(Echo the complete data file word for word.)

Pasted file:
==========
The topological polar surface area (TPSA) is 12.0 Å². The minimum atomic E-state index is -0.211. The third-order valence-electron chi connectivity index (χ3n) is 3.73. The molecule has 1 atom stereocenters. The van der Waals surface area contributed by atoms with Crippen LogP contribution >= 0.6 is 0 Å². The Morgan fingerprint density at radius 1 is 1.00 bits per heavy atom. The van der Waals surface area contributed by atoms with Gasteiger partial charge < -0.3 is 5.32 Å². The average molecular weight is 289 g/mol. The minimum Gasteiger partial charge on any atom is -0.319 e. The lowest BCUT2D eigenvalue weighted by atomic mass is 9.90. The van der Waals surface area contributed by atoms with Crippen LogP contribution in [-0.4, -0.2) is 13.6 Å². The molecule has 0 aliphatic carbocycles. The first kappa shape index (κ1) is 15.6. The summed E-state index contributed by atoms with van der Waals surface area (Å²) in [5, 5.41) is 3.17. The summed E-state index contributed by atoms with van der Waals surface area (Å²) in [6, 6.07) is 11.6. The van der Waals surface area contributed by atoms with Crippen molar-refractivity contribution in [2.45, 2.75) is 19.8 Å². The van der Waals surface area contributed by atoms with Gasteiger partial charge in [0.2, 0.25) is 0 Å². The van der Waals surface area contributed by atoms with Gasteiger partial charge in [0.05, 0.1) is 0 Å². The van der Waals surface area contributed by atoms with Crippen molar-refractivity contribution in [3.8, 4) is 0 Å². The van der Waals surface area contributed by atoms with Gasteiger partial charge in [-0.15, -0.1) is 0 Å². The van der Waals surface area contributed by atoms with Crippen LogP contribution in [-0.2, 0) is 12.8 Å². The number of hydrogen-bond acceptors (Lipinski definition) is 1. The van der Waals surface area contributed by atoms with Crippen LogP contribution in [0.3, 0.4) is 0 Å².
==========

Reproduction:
The topological polar surface area (TPSA) is 12.0 Å². The minimum atomic E-state index is -0.211. The third-order valence-electron chi connectivity index (χ3n) is 3.73. The molecule has 1 atom stereocenters. The van der Waals surface area contributed by atoms with Crippen LogP contribution >= 0.6 is 0 Å². The Morgan fingerprint density at radius 1 is 1.00 bits per heavy atom. The van der Waals surface area contributed by atoms with Gasteiger partial charge < -0.3 is 5.32 Å². The average molecular weight is 289 g/mol. The minimum Gasteiger partial charge on any atom is -0.319 e. The lowest BCUT2D eigenvalue weighted by atomic mass is 9.90. The van der Waals surface area contributed by atoms with Crippen LogP contribution in [-0.4, -0.2) is 13.6 Å². The molecule has 0 aliphatic carbocycles. The first kappa shape index (κ1) is 15.6. The summed E-state index contributed by atoms with van der Waals surface area (Å²) in [5, 5.41) is 3.17. The summed E-state index contributed by atoms with van der Waals surface area (Å²) in [6, 6.07) is 11.6. The van der Waals surface area contributed by atoms with Crippen molar-refractivity contribution in [2.45, 2.75) is 19.8 Å². The van der Waals surface area contributed by atoms with Gasteiger partial charge in [0.2, 0.25) is 0 Å². The van der Waals surface area contributed by atoms with Gasteiger partial charge in [0.05, 0.1) is 0 Å². The van der Waals surface area contributed by atoms with Crippen molar-refractivity contribution in [3.8, 4) is 0 Å². The van der Waals surface area contributed by atoms with Gasteiger partial charge in [-0.15, -0.1) is 0 Å². The van der Waals surface area contributed by atoms with Crippen LogP contribution in [-0.2, 0) is 12.8 Å². The number of hydrogen-bond acceptors (Lipinski definition) is 1. The van der Waals surface area contributed by atoms with Crippen LogP contribution in [0.3, 0.4) is 0 Å².